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Since we know how important at-home-entertainment is for all of us – every week we do a little “what’s getting released on DVD/on demand/Netflix this week” round up for you, with nice little excerpts of our past reviews and more. You’ll love it. Trust us. Now all you need is someone to watch these movies with:


  • Sin City: A Dame to Kill For. Here’s what we said in our original review:
    Since there is no character development in Sin City: A Dame to Kill For, Miller and Rodriguez take the superficial route in the most literal way. Characters “change,” or get more hardened and badass, after they experience literal facial scarring. Whether it’s Jessica Alba or Brolin, no one learns anything until they have the chance to say, “You should see the other guy.” This visual metaphor highlights how profoundly thoughtless this sequel is: it lacks the curiosity to consider basic human impulses, and instead is a style exercise for its own sake. The ultimate genre poseur, Frank Miller would rather get his jollies through this work, which demonstrates an ugly contempt for his audience.
  • Earth to Echo. Here’s what we said in our original review:
    It’s always convenient for a critic like me when a movie serves up a moment that encapsulates it, andEarth to Echo obliges. It happens when our pubescent protagonists meet Echo, the eponymous extra-terrestrial cute-bot around which the movie’s well-oiled plot machine revolves. They start by asking Echo questions about itself, which it answers, oddly reminiscent of Christopher Pike, in beeps: one for yes, two for no. At this key moment, which both establishes the nature of the doe-eyed space-owl we’re supposed to become attached to as well as its relationship with Our Young Heroes, the film instead has the narrator simply tell us “we talked for hours!” and leap right ahead to the next bout of shaky-camera running-jumping. Earth to Echo obsesses with the easy parts and punts on the hard parts, and its lack of effort in building character and relationships are what make it not just a letdown but a cynical, exploitative one.


  • 22 Jump Street. Here’s what we said in our original review:
    21 Jump Street worked incredibly well because it relied on how ridiculous the idea of adapting an 80s TV drama about undercover teen cops would be updated into a comedy. Making a sequel to 21 Jump Street seems equally – if not more – ridiculous. So instead of relying on the nostalgia of the original, 22 Jump Street decides to not just parody the idea of sequels, but also itself, its stars and basically anything else it can get its hands on. It’s a format that works really well for this now-franchise, even if it does lead to a lack in surprises.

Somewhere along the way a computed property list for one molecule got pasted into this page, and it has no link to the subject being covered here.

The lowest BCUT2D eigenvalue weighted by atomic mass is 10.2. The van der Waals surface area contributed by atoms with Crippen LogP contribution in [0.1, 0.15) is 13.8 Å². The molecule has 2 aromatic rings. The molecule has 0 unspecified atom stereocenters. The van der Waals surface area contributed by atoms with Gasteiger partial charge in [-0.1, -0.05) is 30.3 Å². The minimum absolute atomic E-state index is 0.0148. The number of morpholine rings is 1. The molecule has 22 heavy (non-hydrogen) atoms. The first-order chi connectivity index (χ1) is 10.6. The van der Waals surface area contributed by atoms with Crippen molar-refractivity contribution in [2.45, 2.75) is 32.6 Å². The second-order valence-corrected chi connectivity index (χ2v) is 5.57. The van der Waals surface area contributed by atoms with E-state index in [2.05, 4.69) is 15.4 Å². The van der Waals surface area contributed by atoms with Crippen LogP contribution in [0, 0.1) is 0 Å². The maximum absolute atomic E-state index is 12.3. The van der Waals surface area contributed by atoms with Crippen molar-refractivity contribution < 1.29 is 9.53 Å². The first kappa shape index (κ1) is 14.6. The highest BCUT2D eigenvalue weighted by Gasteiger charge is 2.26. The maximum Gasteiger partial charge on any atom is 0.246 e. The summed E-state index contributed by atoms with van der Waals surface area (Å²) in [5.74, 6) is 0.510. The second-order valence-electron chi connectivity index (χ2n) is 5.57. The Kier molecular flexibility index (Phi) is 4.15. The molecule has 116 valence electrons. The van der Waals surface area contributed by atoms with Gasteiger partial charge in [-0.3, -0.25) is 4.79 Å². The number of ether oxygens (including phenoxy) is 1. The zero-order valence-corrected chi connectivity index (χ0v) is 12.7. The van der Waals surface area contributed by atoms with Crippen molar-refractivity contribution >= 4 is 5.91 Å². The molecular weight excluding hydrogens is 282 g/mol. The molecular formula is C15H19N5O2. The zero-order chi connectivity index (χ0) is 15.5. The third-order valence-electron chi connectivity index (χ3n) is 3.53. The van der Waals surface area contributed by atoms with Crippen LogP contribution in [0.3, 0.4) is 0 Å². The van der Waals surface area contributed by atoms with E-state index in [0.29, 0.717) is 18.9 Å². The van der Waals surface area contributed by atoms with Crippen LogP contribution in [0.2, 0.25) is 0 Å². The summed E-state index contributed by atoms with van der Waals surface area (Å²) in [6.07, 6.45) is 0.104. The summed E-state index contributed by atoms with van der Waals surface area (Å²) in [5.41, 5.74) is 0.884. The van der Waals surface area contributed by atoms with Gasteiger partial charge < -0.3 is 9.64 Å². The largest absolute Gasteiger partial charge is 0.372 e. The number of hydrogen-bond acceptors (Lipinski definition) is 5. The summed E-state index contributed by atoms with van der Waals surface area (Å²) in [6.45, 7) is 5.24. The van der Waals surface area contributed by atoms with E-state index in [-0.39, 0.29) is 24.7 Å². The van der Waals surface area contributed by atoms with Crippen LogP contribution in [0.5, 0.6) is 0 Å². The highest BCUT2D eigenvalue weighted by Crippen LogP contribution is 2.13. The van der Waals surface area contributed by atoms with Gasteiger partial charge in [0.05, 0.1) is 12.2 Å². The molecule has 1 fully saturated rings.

• Alan Partridge. Here’s Jesse Hassenger over at The AV Club:
    In a broad sense, Alan Partridge recalls the half-forgotten Comedy Central stapleAirheads—released two decades ago, when concerns about the corporatization of radio were more timely. Yet to the degree that the new film thrives for satire, such an outdated issue suits its semi-absurdist character study: How fitting that Partridge, who wants so desperately to stay ahead of or at least on the curve, would be a little late catching up to some 20th-century anxieties. The movie doesn’t set out to redeem Coogan’s vacuous creation; instead, it shows how a vain and slightly dim man goes crazed with the slightest hint of power or greater celebrity. To this end, the defining shot of the film comes when the camera zooms in and holds on Partridge’s vacant stare as he flips through channels, searching for footage of himself at the siege.
  • Los Angeles Plays Itself. Here’s Callum Marsh over at The Village Voice:
    Los Angeles Plays Itself is a film about other films, thoroughly indebted to and engaged with cinema past and present; it is a work of both historiography and theory. To that end it betrays a lifetime of research, as voluminous as it is varied — Andersen is as capable of elucidating the neorealist aspirations of Killer of Sheep as he is the geography delineated and compressed by Death Wish 4. Occasionally a hierarchy of personal taste reveals itself: When, for instance, Andersen contrasts the blinkered pettiness of Steve Martin’s whitewashed L.A. Story (“there are two blacks with speaking parts — both restaurant employees”) with the independent “cinema of walking” pioneered by Kent MacKenzie and The Exiles, it’s rather obvious which he prefers.
  • Virunga. Here’s Kenji Fujishima over at Slant:
    As a piece of activism, Virunga is sufficiently eye-opening and enraging in its depiction of, among other things, a ruthless corporation threatening to steamroll over natural wildlife in its search for oil. But the most surprising thing about Orlando von Einsiedel’s documentary is its smashing effectiveness as a rousing piece of storytelling: This is muckraking journalism that moves confidently with the brio of an action thriller.

That’s it for our weekly Netflix guide. Let us know what you’re watching in the comments!